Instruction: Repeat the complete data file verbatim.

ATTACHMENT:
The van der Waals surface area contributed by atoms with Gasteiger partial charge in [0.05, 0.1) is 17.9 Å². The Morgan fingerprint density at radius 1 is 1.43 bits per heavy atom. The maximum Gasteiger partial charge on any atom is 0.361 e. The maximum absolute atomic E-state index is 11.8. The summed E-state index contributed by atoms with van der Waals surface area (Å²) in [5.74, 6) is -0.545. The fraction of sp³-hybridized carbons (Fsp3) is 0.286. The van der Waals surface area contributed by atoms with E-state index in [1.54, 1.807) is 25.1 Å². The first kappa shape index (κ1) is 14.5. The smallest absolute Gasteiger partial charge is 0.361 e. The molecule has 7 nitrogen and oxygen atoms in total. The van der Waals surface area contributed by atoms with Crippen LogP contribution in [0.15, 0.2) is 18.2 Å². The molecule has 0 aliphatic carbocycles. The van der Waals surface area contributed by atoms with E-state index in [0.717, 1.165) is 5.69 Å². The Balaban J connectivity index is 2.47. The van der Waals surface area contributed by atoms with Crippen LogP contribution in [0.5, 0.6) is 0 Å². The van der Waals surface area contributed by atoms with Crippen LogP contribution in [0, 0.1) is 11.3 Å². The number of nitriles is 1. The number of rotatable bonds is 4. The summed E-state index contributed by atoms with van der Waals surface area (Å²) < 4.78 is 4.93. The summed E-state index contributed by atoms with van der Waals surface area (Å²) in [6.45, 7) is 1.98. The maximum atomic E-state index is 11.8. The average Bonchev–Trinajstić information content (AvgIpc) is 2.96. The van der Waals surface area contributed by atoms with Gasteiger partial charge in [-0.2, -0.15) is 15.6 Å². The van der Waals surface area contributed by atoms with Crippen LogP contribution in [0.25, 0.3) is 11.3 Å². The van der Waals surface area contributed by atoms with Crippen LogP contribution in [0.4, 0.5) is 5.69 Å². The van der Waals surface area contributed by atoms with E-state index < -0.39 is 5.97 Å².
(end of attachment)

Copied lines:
The van der Waals surface area contributed by atoms with Gasteiger partial charge in [0.05, 0.1) is 17.9 Å². The Morgan fingerprint density at radius 1 is 1.43 bits per heavy atom. The maximum Gasteiger partial charge on any atom is 0.361 e. The maximum absolute atomic E-state index is 11.8. The summed E-state index contributed by atoms with van der Waals surface area (Å²) in [5.74, 6) is -0.545. The fraction of sp³-hybridized carbons (Fsp3) is 0.286. The van der Waals surface area contributed by atoms with E-state index in [1.54, 1.807) is 25.1 Å². The first kappa shape index (κ1) is 14.5. The smallest absolute Gasteiger partial charge is 0.361 e. The molecule has 7 nitrogen and oxygen atoms in total. The van der Waals surface area contributed by atoms with Crippen LogP contribution in [0.15, 0.2) is 18.2 Å². The molecule has 0 aliphatic carbocycles. The van der Waals surface area contributed by atoms with E-state index in [0.717, 1.165) is 5.69 Å². The Balaban J connectivity index is 2.47. The van der Waals surface area contributed by atoms with Crippen LogP contribution in [0.5, 0.6) is 0 Å². The van der Waals surface area contributed by atoms with Crippen LogP contribution in [0, 0.1) is 11.3 Å². The number of nitriles is 1. The number of rotatable bonds is 4. The summed E-state index contributed by atoms with van der Waals surface area (Å²) < 4.78 is 4.93. The summed E-state index contributed by atoms with van der Waals surface area (Å²) in [6.45, 7) is 1.98. The maximum atomic E-state index is 11.8. The average Bonchev–Trinajstić information content (AvgIpc) is 2.96. The van der Waals surface area contributed by atoms with Gasteiger partial charge in [-0.2, -0.15) is 15.6 Å². The van der Waals surface area contributed by atoms with Crippen LogP contribution in [0.25, 0.3) is 11.3 Å². The van der Waals surface area contributed by atoms with Crippen LogP contribution in [0.4, 0.5) is 5.69 Å². The van der Waals surface area contributed by atoms with E-state index < -0.39 is 5.97 Å².